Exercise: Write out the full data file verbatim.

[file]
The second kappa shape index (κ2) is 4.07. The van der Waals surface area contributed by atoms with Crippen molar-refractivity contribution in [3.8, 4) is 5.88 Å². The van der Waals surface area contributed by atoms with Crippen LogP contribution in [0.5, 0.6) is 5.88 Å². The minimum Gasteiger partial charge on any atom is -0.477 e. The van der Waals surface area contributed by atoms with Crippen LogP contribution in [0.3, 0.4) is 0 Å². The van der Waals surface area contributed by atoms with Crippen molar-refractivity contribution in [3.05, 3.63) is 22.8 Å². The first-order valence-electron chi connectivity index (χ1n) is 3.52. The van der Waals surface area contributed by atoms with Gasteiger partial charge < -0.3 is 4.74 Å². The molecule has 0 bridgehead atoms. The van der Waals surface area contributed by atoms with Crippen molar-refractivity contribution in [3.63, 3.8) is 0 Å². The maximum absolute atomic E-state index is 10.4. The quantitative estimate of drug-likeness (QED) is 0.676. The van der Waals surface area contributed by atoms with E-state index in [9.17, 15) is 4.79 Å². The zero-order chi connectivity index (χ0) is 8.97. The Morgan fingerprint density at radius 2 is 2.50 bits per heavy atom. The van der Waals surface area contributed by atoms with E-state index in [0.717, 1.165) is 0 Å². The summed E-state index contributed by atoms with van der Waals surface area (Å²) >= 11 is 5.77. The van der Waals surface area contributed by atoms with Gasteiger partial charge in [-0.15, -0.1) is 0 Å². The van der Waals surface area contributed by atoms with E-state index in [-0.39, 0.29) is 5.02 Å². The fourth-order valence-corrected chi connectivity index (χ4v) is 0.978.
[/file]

The second kappa shape index (κ2) is 4.07. The van der Waals surface area contributed by atoms with Crippen molar-refractivity contribution in [3.8, 4) is 5.88 Å². The van der Waals surface area contributed by atoms with Crippen LogP contribution in [0.5, 0.6) is 5.88 Å². The minimum Gasteiger partial charge on any atom is -0.477 e. The van der Waals surface area contributed by atoms with Crippen LogP contribution in [0.3, 0.4) is 0 Å². The van der Waals surface area contributed by atoms with Crippen molar-refractivity contribution in [3.05, 3.63) is 22.8 Å². The first-order valence-electron chi connectivity index (χ1n) is 3.52. The van der Waals surface area contributed by atoms with Gasteiger partial charge < -0.3 is 4.74 Å². The molecule has 0 bridgehead atoms. The van der Waals surface area contributed by atoms with Crippen molar-refractivity contribution in [3.63, 3.8) is 0 Å². The maximum absolute atomic E-state index is 10.4. The quantitative estimate of drug-likeness (QED) is 0.676. The van der Waals surface area contributed by atoms with E-state index in [9.17, 15) is 4.79 Å². The zero-order chi connectivity index (χ0) is 8.97. The Morgan fingerprint density at radius 2 is 2.50 bits per heavy atom. The van der Waals surface area contributed by atoms with E-state index in [0.717, 1.165) is 0 Å². The summed E-state index contributed by atoms with van der Waals surface area (Å²) >= 11 is 5.77. The van der Waals surface area contributed by atoms with Gasteiger partial charge in [-0.15, -0.1) is 0 Å². The van der Waals surface area contributed by atoms with E-state index in [-0.39, 0.29) is 5.02 Å². The fourth-order valence-corrected chi connectivity index (χ4v) is 0.978.